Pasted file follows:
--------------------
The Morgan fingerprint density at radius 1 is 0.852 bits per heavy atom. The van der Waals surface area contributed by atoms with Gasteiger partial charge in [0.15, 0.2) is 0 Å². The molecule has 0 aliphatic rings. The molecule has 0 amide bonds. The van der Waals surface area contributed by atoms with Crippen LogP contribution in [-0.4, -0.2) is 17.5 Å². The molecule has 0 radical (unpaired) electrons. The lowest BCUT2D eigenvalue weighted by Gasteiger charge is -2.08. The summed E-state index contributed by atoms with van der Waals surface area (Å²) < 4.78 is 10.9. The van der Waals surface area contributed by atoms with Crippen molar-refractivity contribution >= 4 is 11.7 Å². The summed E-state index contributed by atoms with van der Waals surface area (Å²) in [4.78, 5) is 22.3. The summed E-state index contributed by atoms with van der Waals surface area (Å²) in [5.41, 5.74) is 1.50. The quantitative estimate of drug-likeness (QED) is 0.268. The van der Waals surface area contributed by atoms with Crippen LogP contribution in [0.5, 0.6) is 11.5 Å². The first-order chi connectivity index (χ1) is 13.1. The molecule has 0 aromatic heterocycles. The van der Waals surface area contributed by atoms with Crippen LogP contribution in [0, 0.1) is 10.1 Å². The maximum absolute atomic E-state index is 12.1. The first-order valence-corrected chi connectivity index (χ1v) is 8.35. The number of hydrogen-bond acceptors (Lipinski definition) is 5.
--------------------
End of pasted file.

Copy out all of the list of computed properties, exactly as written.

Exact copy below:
The Morgan fingerprint density at radius 1 is 0.852 bits per heavy atom. The van der Waals surface area contributed by atoms with Gasteiger partial charge in [0.15, 0.2) is 0 Å². The molecule has 0 aliphatic rings. The molecule has 0 amide bonds. The van der Waals surface area contributed by atoms with Crippen LogP contribution in [-0.4, -0.2) is 17.5 Å². The molecule has 0 radical (unpaired) electrons. The lowest BCUT2D eigenvalue weighted by Gasteiger charge is -2.08. The summed E-state index contributed by atoms with van der Waals surface area (Å²) < 4.78 is 10.9. The van der Waals surface area contributed by atoms with Crippen molar-refractivity contribution >= 4 is 11.7 Å². The summed E-state index contributed by atoms with van der Waals surface area (Å²) in [4.78, 5) is 22.3. The summed E-state index contributed by atoms with van der Waals surface area (Å²) in [5.41, 5.74) is 1.50. The quantitative estimate of drug-likeness (QED) is 0.268. The van der Waals surface area contributed by atoms with Crippen LogP contribution in [0.5, 0.6) is 11.5 Å². The first-order chi connectivity index (χ1) is 13.1. The molecule has 0 aromatic heterocycles. The van der Waals surface area contributed by atoms with Crippen LogP contribution in [0, 0.1) is 10.1 Å². The maximum absolute atomic E-state index is 12.1. The first-order valence-corrected chi connectivity index (χ1v) is 8.35. The number of hydrogen-bond acceptors (Lipinski definition) is 5.